Custody and Access
The laws provide, generally, that both parents are entitled to “custody“. The word custody is not defined by the Divorce Act or the Children’s Law Reform Act.
The Courts have generally determined that custody is the right of the parent to be involved in areas of education, health and religion. Sole custody therefore implies full parental control over such matters to the exclusion of the other parent. The custodial parent makes decisions regarding the child while the “access parent” is entitled to visit with the child and to receive information concerning the child. Joint custody involves the sharing of the decision making power.
However, joint custody does not, necessarily, relate to the time-sharing arrangements. For example, parents may agree that they will share custody of the children, the children having their primary residence with the father, the children seeing their mother every second weekend. This type of situation can be defined as “joint custody”. Therefore, it is conceivable that parents can agree to joint custody while the children (child) reside, primarily, with one of the parents.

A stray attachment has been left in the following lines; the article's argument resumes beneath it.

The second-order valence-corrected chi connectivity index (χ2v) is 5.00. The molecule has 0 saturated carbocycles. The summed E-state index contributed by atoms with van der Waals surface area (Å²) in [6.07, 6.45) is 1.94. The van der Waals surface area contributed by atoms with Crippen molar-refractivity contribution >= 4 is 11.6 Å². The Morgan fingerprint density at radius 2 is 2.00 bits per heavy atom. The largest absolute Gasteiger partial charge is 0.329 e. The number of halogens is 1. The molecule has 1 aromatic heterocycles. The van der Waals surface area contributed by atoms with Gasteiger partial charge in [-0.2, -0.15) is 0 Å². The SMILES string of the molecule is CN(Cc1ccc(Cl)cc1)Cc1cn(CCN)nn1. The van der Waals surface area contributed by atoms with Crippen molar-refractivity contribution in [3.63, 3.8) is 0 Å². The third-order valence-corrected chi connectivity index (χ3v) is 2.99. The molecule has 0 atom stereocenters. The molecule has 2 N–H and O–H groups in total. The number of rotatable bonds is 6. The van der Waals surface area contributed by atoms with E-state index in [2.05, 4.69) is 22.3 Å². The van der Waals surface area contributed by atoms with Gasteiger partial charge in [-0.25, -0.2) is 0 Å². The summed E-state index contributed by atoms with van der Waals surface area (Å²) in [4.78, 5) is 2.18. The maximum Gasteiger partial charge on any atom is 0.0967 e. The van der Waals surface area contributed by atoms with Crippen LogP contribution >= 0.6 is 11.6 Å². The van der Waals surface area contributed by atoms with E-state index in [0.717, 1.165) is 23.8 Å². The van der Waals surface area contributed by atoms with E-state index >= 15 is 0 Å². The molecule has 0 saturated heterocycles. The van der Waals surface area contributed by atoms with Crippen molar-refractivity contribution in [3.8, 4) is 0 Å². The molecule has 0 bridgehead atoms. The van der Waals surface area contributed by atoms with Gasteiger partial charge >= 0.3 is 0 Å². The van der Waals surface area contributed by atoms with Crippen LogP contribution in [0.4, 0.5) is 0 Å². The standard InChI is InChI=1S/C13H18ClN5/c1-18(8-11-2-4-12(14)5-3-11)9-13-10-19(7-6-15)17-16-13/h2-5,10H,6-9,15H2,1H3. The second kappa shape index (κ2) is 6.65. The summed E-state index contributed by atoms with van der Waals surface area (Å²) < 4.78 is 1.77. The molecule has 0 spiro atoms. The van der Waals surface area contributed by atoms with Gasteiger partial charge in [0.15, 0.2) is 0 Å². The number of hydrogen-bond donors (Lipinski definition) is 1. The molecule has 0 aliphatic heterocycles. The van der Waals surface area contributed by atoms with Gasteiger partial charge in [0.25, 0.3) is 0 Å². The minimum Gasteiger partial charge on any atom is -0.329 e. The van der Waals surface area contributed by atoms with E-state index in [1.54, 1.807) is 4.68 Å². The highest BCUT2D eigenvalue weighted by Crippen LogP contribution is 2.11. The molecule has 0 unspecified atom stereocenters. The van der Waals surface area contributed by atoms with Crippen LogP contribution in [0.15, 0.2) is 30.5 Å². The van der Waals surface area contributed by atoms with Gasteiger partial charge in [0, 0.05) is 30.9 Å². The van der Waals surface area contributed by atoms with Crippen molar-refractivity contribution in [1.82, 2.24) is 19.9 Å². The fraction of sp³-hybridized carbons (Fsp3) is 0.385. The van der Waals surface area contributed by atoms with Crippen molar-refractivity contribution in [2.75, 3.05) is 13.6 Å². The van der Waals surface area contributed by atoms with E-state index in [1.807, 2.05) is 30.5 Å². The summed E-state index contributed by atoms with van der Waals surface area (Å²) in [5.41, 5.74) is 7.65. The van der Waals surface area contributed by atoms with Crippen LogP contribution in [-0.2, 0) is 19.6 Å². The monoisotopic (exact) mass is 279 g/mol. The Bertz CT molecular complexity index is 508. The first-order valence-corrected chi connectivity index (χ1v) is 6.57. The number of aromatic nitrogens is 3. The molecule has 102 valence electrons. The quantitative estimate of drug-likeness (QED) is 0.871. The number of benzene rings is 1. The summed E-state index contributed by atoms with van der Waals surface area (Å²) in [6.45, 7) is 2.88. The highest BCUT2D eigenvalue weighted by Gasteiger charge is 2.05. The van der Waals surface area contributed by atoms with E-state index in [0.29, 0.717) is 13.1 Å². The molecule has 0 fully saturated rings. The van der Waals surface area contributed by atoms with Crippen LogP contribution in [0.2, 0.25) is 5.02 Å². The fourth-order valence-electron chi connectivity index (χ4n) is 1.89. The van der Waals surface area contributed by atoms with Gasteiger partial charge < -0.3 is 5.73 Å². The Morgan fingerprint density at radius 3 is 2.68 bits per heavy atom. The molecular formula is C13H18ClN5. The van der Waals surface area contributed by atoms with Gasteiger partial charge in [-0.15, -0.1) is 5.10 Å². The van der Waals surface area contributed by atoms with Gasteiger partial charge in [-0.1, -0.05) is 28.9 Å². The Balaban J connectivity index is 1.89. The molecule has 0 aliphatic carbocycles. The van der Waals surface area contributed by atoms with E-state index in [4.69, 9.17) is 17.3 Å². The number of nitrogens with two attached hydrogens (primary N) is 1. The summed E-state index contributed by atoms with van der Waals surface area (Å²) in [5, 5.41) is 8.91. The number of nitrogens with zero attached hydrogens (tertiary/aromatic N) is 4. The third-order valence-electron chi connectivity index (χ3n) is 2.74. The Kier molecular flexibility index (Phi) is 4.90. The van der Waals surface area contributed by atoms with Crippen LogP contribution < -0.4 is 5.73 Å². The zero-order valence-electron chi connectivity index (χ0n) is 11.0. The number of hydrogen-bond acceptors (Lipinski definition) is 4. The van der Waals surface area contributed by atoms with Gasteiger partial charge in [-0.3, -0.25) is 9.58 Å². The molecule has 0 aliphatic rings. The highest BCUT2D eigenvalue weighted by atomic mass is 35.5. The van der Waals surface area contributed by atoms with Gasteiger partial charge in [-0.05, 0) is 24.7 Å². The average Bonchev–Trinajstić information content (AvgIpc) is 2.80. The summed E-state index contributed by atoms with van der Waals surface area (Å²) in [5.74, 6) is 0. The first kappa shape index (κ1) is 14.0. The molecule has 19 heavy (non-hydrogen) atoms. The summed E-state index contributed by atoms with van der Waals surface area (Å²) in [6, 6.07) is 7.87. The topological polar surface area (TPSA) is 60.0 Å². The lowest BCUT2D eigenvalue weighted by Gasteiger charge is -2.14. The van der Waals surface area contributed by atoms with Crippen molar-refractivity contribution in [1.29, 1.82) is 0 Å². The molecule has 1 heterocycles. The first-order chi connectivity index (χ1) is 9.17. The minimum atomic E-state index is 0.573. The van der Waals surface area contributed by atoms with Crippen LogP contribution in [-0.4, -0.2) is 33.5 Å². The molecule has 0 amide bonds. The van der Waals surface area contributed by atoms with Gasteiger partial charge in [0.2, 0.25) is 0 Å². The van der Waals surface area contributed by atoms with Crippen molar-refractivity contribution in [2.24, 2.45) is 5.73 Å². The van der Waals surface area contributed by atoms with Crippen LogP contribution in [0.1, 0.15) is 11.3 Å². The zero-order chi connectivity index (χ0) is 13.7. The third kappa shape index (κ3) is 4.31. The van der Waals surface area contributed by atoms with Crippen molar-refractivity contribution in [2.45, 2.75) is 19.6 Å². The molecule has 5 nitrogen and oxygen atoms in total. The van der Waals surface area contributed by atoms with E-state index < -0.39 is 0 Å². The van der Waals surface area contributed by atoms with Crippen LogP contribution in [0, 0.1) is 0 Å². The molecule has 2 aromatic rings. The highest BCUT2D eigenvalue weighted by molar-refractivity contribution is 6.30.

Unless parents can agree on such an issue, the Courts have been reluctant to make Orders for joint custody although there are recent decisions where the Courts have done so notwithstanding the reluctance of one or both parents.
There has been newspaper coverage in the past few years indicating that the Federal Government has considered amending the Divorce Act in a substantial way to provide for presumption of joint custody upon marriage breakdown. The effects would be substantial, as the law would speak in terms of co-parenting and / or parental authority and not custody. The real issue would then be one of time-sharing in cases where parents separate. As of January 2018, there have been no such changes.